RG Carter’s offsite-built council homes win Stirling Prize
Image: RG Carter
A council house development of 105 homes built using offsite construction methods by contractor RG Carter and designed by Mikhail Riches Architects has won the RIBA Stirling Prize 2019.
Goldsmith Street in Norwich is one of the UK’s largest Passivhaus developments and was constructed using offsite-manufactured timber frames, reducing the amount of construction traffic to the site.
The RIBA Stirling prize judges described the £14.7m project as a “modest masterpiece”.
The local council launched an international RIBA competition in 2008 for a design for housing to replace what was previously a retirement village with a residential care home.
The competition was won by Riches Hawley Mikhail, which subsequently became Mikhail Riches Architects. Changes in government grant and the global financial crash then delayed the development, with planning permission finally granted in 2016.
The project was then tendered through the council’s Fabric First framework, which has included three other major housing projects, all of which have been to Passivhaus standard.
All the terraces in the development face south to allow them to maximise solar gain and exposure to natural daylight, while asymmetrical rooves were designed to achieve a shallower profile to the north so that each terrace doesn’t overshadow the one behind it. This required a 16-degree pitches on the rooves and double interlocking tiles to enable the sun to still hit the lower windows of other terraces.
Every wall of the two-storey homes, bookended by three-storey flats, is more than 600m thick and energy costs are estimated to be 70% below the average household bill.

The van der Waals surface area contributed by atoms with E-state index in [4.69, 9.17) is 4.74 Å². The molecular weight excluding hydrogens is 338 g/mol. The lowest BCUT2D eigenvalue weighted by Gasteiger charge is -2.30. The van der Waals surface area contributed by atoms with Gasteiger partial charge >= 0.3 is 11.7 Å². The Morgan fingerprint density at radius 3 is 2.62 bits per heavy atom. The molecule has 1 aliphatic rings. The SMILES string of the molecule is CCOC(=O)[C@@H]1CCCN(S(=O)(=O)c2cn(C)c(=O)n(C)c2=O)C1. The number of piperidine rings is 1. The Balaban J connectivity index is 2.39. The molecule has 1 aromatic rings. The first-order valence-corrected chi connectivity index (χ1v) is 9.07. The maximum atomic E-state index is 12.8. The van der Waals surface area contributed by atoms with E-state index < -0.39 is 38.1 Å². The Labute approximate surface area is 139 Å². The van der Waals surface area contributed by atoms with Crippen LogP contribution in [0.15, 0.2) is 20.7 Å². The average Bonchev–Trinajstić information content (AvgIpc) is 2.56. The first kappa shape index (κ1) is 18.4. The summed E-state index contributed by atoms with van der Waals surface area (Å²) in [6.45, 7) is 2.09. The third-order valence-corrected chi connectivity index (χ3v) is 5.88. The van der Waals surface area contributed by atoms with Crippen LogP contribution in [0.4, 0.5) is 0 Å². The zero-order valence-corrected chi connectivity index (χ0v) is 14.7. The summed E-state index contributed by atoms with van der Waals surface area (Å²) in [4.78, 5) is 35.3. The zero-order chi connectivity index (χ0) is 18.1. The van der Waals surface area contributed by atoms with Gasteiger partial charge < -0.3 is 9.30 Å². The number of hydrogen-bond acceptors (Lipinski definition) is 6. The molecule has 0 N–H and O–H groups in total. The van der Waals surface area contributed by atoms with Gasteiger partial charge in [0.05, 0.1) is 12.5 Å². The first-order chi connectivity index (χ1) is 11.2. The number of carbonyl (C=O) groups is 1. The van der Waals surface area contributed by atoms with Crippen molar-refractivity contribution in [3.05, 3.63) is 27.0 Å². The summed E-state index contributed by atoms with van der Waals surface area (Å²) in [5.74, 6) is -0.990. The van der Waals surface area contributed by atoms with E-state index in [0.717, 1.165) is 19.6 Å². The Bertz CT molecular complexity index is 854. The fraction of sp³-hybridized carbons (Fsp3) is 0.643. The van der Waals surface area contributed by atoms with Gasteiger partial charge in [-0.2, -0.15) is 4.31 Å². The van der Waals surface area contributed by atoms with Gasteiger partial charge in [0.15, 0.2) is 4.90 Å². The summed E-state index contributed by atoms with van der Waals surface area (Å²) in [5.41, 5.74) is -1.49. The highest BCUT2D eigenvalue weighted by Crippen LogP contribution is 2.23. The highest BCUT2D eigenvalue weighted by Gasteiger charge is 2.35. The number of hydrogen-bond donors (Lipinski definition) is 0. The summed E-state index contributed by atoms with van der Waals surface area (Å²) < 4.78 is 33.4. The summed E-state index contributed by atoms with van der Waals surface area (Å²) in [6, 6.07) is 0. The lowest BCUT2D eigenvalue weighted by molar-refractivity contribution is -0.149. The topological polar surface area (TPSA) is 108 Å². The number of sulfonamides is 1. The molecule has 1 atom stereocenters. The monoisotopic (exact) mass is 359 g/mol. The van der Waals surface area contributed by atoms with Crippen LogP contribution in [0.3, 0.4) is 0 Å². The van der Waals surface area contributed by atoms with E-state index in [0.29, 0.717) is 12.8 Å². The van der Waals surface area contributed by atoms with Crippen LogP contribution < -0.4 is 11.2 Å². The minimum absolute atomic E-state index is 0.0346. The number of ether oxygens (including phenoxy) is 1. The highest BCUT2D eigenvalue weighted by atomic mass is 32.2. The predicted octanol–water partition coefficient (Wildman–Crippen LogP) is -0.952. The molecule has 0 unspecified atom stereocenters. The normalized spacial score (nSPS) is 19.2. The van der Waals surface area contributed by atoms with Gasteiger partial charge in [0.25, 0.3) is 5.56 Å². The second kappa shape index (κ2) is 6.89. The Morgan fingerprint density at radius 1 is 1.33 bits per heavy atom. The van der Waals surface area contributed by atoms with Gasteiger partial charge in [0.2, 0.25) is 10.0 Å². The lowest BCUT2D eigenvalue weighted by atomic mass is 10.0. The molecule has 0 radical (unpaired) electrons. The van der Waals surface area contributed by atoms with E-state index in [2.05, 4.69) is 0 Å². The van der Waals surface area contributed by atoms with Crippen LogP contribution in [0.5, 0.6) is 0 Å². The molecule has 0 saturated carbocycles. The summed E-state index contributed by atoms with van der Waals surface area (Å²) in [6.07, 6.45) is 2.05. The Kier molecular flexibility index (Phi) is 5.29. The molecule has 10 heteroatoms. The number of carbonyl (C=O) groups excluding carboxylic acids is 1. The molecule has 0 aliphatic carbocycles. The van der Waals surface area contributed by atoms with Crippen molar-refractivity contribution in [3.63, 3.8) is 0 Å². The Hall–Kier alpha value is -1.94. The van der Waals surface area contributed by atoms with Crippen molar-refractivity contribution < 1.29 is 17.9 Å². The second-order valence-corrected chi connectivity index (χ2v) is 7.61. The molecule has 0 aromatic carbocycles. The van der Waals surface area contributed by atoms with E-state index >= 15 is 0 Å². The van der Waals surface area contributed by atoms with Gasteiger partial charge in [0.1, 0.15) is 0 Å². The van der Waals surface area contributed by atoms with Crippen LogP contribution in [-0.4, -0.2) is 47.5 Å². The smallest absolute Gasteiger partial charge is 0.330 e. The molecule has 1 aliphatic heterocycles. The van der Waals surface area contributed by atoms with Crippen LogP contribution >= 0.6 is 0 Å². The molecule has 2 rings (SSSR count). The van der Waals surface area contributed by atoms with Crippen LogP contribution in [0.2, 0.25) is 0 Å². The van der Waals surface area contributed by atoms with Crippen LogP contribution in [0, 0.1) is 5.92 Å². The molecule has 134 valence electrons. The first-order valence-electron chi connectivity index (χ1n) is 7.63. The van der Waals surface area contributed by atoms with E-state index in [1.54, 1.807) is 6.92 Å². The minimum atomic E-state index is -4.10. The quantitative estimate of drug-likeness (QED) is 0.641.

The project team had to overcome challenges associated with the brownfield nature of the site. Unexploded ordnance teams were employed to watch each excavation and provide onsite training to the site and groundworks teams because Norwich was bombed around five times during the Second World War. Old oil storage tanks, which had been part of previous industrial units, were also discovered during this phase and removed as part of a site-wide remediation strategy.
The site is surrounded on all sides by neighbouring residences, which meant that RG Carter had to consider project phasing and logistics carefully, and which led to the decision to use offsite construction methods.
RG Carter said: “The project has facilitated numerous visits from interested parties including local architecture practices, newspapers, colleges and various organisations within the construction industry. Our site team have taken immense pride in the project and achieved an excellent Considerate Constructors score, 44-out-of-50 on site. Most of the trades (90%) utilised to build the project were located within a 40-mile radius of the site.”